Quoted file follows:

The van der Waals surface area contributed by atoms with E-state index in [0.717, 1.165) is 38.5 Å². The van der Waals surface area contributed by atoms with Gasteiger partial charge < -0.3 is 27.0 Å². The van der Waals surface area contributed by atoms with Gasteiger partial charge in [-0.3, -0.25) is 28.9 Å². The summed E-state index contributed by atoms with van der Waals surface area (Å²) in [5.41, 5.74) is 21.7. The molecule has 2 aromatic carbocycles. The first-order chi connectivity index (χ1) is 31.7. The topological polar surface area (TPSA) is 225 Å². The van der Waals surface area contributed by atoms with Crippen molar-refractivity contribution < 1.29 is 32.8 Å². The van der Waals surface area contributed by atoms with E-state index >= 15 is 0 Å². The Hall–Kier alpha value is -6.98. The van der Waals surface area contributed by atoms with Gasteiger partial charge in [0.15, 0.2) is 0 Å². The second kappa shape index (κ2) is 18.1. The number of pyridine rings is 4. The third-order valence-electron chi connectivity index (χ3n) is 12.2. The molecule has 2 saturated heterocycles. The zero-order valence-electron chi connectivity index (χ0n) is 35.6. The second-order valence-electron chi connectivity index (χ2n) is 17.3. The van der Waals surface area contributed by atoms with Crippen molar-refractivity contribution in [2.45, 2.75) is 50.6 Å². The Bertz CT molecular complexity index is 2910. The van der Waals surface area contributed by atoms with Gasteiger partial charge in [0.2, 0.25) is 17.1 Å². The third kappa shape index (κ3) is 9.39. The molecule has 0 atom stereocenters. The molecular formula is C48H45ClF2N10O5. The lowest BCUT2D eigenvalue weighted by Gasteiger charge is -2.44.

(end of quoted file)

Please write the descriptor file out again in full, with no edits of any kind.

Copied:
The van der Waals surface area contributed by atoms with E-state index in [0.717, 1.165) is 38.5 Å². The van der Waals surface area contributed by atoms with Gasteiger partial charge < -0.3 is 27.0 Å². The van der Waals surface area contributed by atoms with Gasteiger partial charge in [-0.3, -0.25) is 28.9 Å². The summed E-state index contributed by atoms with van der Waals surface area (Å²) in [5.41, 5.74) is 21.7. The molecule has 2 aromatic carbocycles. The first-order chi connectivity index (χ1) is 31.7. The topological polar surface area (TPSA) is 225 Å². The van der Waals surface area contributed by atoms with Crippen molar-refractivity contribution < 1.29 is 32.8 Å². The van der Waals surface area contributed by atoms with E-state index >= 15 is 0 Å². The Hall–Kier alpha value is -6.98. The van der Waals surface area contributed by atoms with Gasteiger partial charge in [0.15, 0.2) is 0 Å². The second kappa shape index (κ2) is 18.1. The number of pyridine rings is 4. The third-order valence-electron chi connectivity index (χ3n) is 12.2. The molecule has 2 saturated heterocycles. The zero-order valence-electron chi connectivity index (χ0n) is 35.6. The second-order valence-electron chi connectivity index (χ2n) is 17.3. The van der Waals surface area contributed by atoms with Crippen molar-refractivity contribution in [2.45, 2.75) is 50.6 Å². The Bertz CT molecular complexity index is 2910. The van der Waals surface area contributed by atoms with Gasteiger partial charge in [0.2, 0.25) is 17.1 Å². The third kappa shape index (κ3) is 9.39. The molecule has 0 atom stereocenters. The molecular formula is C48H45ClF2N10O5. The lowest BCUT2D eigenvalue weighted by Gasteiger charge is -2.44.